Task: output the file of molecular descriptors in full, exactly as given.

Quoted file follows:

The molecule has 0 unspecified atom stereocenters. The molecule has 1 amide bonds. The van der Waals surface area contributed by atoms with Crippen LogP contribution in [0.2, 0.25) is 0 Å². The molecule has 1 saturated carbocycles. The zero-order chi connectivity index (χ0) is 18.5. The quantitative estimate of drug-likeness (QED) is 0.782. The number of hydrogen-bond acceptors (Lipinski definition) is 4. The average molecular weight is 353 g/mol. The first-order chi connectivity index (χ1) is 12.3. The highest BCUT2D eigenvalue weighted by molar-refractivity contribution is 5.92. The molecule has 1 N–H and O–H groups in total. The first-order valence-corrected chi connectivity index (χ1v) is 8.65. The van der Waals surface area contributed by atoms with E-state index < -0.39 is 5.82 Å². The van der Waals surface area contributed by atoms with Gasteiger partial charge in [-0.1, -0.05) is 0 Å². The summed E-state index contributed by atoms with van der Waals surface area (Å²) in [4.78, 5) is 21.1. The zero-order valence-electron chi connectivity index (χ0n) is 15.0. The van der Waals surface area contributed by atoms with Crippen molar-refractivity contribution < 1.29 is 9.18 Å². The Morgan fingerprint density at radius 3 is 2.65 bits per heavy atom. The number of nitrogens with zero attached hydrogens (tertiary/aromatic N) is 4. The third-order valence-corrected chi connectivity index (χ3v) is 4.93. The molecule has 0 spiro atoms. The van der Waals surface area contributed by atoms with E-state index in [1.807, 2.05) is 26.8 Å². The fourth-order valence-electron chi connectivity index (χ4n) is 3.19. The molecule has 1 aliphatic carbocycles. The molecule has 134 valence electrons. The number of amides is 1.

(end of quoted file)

The molecule has 0 unspecified atom stereocenters. The molecule has 1 amide bonds. The van der Waals surface area contributed by atoms with Crippen LogP contribution in [0.2, 0.25) is 0 Å². The molecule has 1 saturated carbocycles. The zero-order chi connectivity index (χ0) is 18.5. The quantitative estimate of drug-likeness (QED) is 0.782. The number of hydrogen-bond acceptors (Lipinski definition) is 4. The average molecular weight is 353 g/mol. The first-order chi connectivity index (χ1) is 12.3. The highest BCUT2D eigenvalue weighted by molar-refractivity contribution is 5.92. The molecule has 1 N–H and O–H groups in total. The first-order valence-corrected chi connectivity index (χ1v) is 8.65. The van der Waals surface area contributed by atoms with E-state index < -0.39 is 5.82 Å². The van der Waals surface area contributed by atoms with Gasteiger partial charge in [-0.1, -0.05) is 0 Å². The summed E-state index contributed by atoms with van der Waals surface area (Å²) in [4.78, 5) is 21.1. The zero-order valence-electron chi connectivity index (χ0n) is 15.0. The van der Waals surface area contributed by atoms with Crippen molar-refractivity contribution < 1.29 is 9.18 Å². The Morgan fingerprint density at radius 3 is 2.65 bits per heavy atom. The number of nitrogens with zero attached hydrogens (tertiary/aromatic N) is 4. The third-order valence-corrected chi connectivity index (χ3v) is 4.93. The molecule has 0 spiro atoms. The van der Waals surface area contributed by atoms with E-state index in [1.807, 2.05) is 26.8 Å². The fourth-order valence-electron chi connectivity index (χ4n) is 3.19. The molecule has 1 aliphatic carbocycles. The molecule has 134 valence electrons. The number of amides is 1.